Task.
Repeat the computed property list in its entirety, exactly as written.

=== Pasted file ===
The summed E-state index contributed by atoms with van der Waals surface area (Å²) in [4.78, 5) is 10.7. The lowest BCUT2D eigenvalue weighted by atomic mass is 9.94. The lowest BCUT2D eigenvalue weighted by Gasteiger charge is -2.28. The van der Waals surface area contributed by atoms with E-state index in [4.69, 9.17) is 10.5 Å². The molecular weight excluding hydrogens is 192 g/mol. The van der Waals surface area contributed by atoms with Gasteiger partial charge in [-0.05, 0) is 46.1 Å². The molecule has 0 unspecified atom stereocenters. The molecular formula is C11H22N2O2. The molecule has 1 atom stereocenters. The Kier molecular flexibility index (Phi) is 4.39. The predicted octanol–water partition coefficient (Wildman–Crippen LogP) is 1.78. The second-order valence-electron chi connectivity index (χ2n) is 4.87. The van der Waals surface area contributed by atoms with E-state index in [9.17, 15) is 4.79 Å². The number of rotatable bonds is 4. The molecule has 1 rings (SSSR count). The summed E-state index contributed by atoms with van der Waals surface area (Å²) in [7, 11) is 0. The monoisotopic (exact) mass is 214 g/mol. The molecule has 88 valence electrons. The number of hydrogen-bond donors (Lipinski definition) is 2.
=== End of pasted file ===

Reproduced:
The summed E-state index contributed by atoms with van der Waals surface area (Å²) in [4.78, 5) is 10.7. The lowest BCUT2D eigenvalue weighted by atomic mass is 9.94. The lowest BCUT2D eigenvalue weighted by Gasteiger charge is -2.28. The van der Waals surface area contributed by atoms with E-state index in [4.69, 9.17) is 10.5 Å². The molecular weight excluding hydrogens is 192 g/mol. The van der Waals surface area contributed by atoms with Gasteiger partial charge in [-0.05, 0) is 46.1 Å². The molecule has 0 unspecified atom stereocenters. The molecular formula is C11H22N2O2. The molecule has 1 atom stereocenters. The Kier molecular flexibility index (Phi) is 4.39. The predicted octanol–water partition coefficient (Wildman–Crippen LogP) is 1.78. The second-order valence-electron chi connectivity index (χ2n) is 4.87. The van der Waals surface area contributed by atoms with E-state index in [9.17, 15) is 4.79 Å². The number of rotatable bonds is 4. The molecule has 1 rings (SSSR count). The summed E-state index contributed by atoms with van der Waals surface area (Å²) in [7, 11) is 0. The monoisotopic (exact) mass is 214 g/mol. The molecule has 88 valence electrons. The number of hydrogen-bond donors (Lipinski definition) is 2.